After recent allegations and an admission from Hasan Minhaj, stories told during the comedian's stand-up comedy specials are under scrutiny for fabricating scenes and stories allegedly experiencing racial discrimination that never happened.
But in a video published by Minhaj, the claims that the "made up racism" were untrue because the racism itself was true, despite the fabricated situations he found himself in.
"It definitely calls into question a lot of morals and ethics of comedy," digital storytelling sophomore Rachel Kozlowski said.
Kozlowski is the producer of Sideshow, Michigan State Telecasters comedy sketch show.
"I mean, obviously he embellishes some of his stories, no one expects stand up comedy to be 1,000% true,” she said. "But the more I read into exactly what I saw Minhaj embellishing, I was quite uncomfortable … because his comedy was focusing on real people."
One of Minhaj’s stories that concerned Kozlowski was on a prom date rejection. In the story, Minhaj said he showed up to his date’s doorstep to find another boy putting a corsage on her wrist. The girl told him they could not go to prom together because her parents didn’t want their daughter to "take pictures with a brown boy."
The story from the special led Minhaj’s friend to receive threats from fans for years.
"She said she received so much harassment for months on end, … and if that's not what happened, I think that's completely unacceptable," Kozlowski said.
Kozlowski said sketches in Sideshow attempt to make a positive change for minority communities through humor.
"I will always say comedy is a very important social tool, and it's how we critique what's wrong with society," Kozlowski said. "It can be a very important tool for communicating emotional truths and just the human experience."
Kozlowski said Sideshow writers uses the "punching up" technique in their sketches, making fun of people in power, rather than personal anecdotes like Minhaj.
"Punching up is trying to critique those systems of power, critique how people use those powers, and trying to give a voice to the underdogs per se," she said.
An example of punching up in a Sideshow sketch that Kozlowski gave was "Lemonade Felony," where a kid running a lemonade stand was arrested by police for operating an unlawful business.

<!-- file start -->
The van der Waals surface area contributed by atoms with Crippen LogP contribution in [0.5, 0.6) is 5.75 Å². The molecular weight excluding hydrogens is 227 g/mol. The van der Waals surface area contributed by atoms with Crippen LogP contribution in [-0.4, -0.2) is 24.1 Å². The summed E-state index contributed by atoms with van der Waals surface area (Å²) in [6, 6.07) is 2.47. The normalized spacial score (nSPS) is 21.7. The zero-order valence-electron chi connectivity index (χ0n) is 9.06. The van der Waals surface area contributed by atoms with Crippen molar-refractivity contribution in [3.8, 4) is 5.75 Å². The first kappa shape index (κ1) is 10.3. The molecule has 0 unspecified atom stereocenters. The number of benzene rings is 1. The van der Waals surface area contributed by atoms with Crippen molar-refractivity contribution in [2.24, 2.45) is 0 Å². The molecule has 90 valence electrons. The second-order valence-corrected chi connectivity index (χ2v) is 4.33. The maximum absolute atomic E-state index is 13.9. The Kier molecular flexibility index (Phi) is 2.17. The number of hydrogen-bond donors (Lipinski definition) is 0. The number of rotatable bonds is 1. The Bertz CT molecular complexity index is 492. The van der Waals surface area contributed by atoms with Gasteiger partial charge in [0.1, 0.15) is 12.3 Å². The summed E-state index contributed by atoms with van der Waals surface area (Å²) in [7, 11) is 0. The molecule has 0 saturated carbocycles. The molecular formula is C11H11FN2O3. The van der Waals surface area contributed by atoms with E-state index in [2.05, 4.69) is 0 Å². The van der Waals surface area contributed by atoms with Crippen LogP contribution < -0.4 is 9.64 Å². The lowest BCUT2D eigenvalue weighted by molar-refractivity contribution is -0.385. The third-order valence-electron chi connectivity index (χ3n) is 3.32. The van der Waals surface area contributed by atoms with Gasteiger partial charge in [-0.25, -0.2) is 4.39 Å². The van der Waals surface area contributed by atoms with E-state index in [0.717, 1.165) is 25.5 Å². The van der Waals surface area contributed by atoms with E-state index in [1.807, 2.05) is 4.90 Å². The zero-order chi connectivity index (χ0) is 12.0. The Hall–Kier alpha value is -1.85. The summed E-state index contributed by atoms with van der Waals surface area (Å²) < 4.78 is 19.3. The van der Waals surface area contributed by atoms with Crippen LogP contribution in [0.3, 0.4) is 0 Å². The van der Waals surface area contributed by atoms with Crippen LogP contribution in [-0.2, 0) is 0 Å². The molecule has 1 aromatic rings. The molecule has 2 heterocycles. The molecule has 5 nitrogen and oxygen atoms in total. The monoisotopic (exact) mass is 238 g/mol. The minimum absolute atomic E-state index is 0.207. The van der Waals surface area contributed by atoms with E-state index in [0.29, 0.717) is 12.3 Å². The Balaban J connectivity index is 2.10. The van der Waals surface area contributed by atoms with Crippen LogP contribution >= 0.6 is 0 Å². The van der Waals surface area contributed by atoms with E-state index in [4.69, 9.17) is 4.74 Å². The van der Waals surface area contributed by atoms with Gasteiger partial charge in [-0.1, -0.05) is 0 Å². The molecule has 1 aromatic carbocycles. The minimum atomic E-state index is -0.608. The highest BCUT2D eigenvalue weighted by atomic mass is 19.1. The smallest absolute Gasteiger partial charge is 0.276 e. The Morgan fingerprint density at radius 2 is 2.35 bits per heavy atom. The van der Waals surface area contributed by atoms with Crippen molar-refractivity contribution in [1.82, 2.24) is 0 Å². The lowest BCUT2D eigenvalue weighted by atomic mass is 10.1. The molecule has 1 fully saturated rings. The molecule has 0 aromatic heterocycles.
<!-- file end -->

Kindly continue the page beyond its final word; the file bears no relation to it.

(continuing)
"Punching up is something we tend to do a lot when (we) are talking about social issues," president of Roial Players Improv, an on-campus improv group, Delaney Hudson said. "We never want to punch down because that's just kind of being an asshole."
Hudson said she wasn’t initially concerned with Minhaj’s storytelling because making up stories is a normal part of improvised comedy.
"Most stand-up is at least embellished if not made up stories," she said. "And a lot of comedy kind of follows that trope because you're trying to tell a story to have a punchline."
Hudson said she believes Minhaj sheds light on important social issues in the country, but in an unproductive way.
"I think that it did push the narrative he wanted, which is for people to see that (racism) is a problem in America," Hudson said. "It is a problem, but when it comes from an untrue place, it makes it harder to believe things when they do happen."
Hudson said her improv team avoids perpetuating stereotypes by avoiding jokes that aren't based on their experiences.
Additionally, the team tries to stay away from the topic of current conflicts because "you never know who's going to be in your audience."
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Another member of Roial Players Improv, psychology junior Hannah Greenspan, said she uses her identity as a Jewish student to highlight the hypocrisy and irony of antisemitism.
"I think using comedy to highlight hypocrisy is okay, and I feel like that would help to give voice to the Jewish community, in a way," Greenspan said.
Greenspan said she acted one scene concerning antisemitism about the North American Zoo Initiative, with its acronym being NAZI.
"It was talking about racing otters, and which was the better race," she said. "It was a tough one, but I felt OK doing it."
When Greenspan’s improv team feels like a joke may have crossed a line, they are prepared to prevent it from negatively impacting the audience.
"We know how to voice when something is said that shouldn't have been said, and we know how to walk it back," Greenspan said. "If it does get offensive, we actually have a code word. When someone says ‘Oi Ve!,’ it lets someone in the scene know that they should back it up."
Greenspan said anyone can make jokes about the truth, and that Minhaj shouldn't have to bend the truth onstage.
"There's no reason that you should be saying something that isn't your experience, because you can take your own experiences and make them funny," Greenspan said.
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